Before you read this I want to make one point very clear. This is MY process, it’s what I found works for ME.
If you’re an aspiring author it may or may not work for you.
As you read through it, you’ll see that my process has evolved as I’ve learned more about the craft. It’s a learning curve and while I have written well over a million words, I’m still learning and don’t profess to have all the answers for my own writing, let alone for you and yours.
The best way to describe my writing process would be to say it’s evolving. For my first thirteen books, I wrote by the seat of my pants. I’d start at chapter one and keep ploughing forward until I got to the end. I’d always know what the start of the novel was, how I wanted it to end and one or two waypoints I wanted to hit along the way, but the pieces in between were a mystery to me. I’d know the setting, the characters who’d inhabit the story and any underlying themes I wanted to introduce, but not the minutiae of the story; that would come as I wrote it.
At first I would jot the contents of a chapter down as memory aid after I’d written the chapter, but the more novels I got under my belt, the more I found myself starting to plot these notes out for two or three chapters in advance.
I also keep a list of the names used in a table showing the alphabet and Christian and surnames I’ve used. Another document I keep is a spreadsheet of all the characteristics and details I include about characters. This may sound anal, but it saves a lot of checking back to keep things consistent.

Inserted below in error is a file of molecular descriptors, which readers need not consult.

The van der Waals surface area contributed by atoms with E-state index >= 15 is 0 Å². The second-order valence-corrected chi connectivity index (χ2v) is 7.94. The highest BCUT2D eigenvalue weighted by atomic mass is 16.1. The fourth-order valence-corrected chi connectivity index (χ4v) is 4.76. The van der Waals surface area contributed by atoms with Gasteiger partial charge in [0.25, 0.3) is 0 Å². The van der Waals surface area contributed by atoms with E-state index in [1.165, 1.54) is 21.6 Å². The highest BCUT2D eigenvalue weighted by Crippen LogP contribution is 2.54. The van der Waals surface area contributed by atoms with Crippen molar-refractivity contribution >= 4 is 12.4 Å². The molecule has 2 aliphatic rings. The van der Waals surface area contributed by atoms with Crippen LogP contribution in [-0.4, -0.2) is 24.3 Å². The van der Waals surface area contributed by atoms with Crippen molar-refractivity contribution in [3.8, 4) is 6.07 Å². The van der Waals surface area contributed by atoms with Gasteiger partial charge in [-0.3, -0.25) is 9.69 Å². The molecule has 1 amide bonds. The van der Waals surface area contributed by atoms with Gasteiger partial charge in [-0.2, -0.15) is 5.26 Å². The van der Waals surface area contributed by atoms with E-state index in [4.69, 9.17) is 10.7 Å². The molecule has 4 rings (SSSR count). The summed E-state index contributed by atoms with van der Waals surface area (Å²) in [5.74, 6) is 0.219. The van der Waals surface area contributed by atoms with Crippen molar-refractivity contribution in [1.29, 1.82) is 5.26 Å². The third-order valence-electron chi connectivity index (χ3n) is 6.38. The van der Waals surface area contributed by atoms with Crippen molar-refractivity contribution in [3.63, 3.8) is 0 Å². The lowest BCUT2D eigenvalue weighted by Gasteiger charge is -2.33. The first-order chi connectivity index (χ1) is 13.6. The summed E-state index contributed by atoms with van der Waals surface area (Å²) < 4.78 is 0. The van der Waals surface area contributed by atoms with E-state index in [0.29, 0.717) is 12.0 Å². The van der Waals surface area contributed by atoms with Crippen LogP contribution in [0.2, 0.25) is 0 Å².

For two of the three novels I’ve currently got awaiting publication or out on submission, I have taken the bold step of changing my process and fully plotting them in advance before starting to write them. This seems to have worked as I found it largely better to have a framework to hang my novels on and I was able to complete the first draft in a much shorter time period than usual.
However there were also times I felt constrained by the outline when a new idea came to me during the writing process.
All of the above is for the first draft.
Once that’s complete, I’ll put it aside for a month then read it with a notebook at my side and I’ll pinpoint timeline errors and any other mistakes that need fixing. (Since outlining, the number and scale of these errors has dropped hugely)
After I’ve done this read through and corrected the errors found, I send the novel to trusted beta readers to garner their opinions. I fix the common points raised by the beta readers then read through the novel one last time before I deem it ready for submission. This read is done aloud and while I find it horrible to hear my voice droning on for hours, it’s amazing what this picks up as the tongue trips where the eye skips.
If the novel is accepted for submission, then I’ll have to go through the publisher’s editing schedule on it which consists of Structural, Line, Copy and Proof edits.
By the time my novels get in your hands, dear reader, I’ve been over the story a minimum of ten times.
These methods work for me and if you want to adopt them or adapt them for your own use, I’d be delighted to have helped another author.